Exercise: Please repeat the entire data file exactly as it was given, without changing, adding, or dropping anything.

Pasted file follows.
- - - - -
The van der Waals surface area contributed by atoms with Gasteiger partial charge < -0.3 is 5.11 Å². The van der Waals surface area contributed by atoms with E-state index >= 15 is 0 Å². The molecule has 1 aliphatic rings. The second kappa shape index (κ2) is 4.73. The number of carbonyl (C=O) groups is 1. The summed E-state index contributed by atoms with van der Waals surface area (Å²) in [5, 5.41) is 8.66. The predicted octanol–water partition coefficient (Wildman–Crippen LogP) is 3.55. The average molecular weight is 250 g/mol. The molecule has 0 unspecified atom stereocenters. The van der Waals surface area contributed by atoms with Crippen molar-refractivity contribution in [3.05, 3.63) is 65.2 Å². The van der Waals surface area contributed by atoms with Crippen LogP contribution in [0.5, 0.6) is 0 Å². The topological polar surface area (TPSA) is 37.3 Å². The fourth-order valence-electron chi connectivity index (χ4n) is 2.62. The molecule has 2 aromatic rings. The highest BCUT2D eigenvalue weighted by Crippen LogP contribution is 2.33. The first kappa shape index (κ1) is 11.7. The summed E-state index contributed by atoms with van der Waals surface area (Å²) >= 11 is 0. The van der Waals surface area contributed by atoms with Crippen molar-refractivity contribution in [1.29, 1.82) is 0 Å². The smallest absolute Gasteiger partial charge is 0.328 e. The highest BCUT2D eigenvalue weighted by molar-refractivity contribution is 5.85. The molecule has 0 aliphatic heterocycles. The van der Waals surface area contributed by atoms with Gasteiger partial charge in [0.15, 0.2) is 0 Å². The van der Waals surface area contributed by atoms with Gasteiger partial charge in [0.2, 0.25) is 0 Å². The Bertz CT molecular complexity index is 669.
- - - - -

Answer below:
The van der Waals surface area contributed by atoms with Gasteiger partial charge < -0.3 is 5.11 Å². The van der Waals surface area contributed by atoms with E-state index >= 15 is 0 Å². The molecule has 1 aliphatic rings. The second kappa shape index (κ2) is 4.73. The number of carbonyl (C=O) groups is 1. The summed E-state index contributed by atoms with van der Waals surface area (Å²) in [5, 5.41) is 8.66. The predicted octanol–water partition coefficient (Wildman–Crippen LogP) is 3.55. The average molecular weight is 250 g/mol. The molecule has 0 unspecified atom stereocenters. The van der Waals surface area contributed by atoms with Crippen molar-refractivity contribution in [3.05, 3.63) is 65.2 Å². The van der Waals surface area contributed by atoms with Crippen LogP contribution in [0.5, 0.6) is 0 Å². The topological polar surface area (TPSA) is 37.3 Å². The fourth-order valence-electron chi connectivity index (χ4n) is 2.62. The molecule has 2 aromatic rings. The highest BCUT2D eigenvalue weighted by Crippen LogP contribution is 2.33. The first kappa shape index (κ1) is 11.7. The summed E-state index contributed by atoms with van der Waals surface area (Å²) >= 11 is 0. The van der Waals surface area contributed by atoms with Crippen molar-refractivity contribution in [1.29, 1.82) is 0 Å². The smallest absolute Gasteiger partial charge is 0.328 e. The highest BCUT2D eigenvalue weighted by molar-refractivity contribution is 5.85. The molecule has 0 aliphatic heterocycles. The van der Waals surface area contributed by atoms with Gasteiger partial charge in [0.15, 0.2) is 0 Å². The van der Waals surface area contributed by atoms with Gasteiger partial charge in [0.2, 0.25) is 0 Å². The Bertz CT molecular complexity index is 669.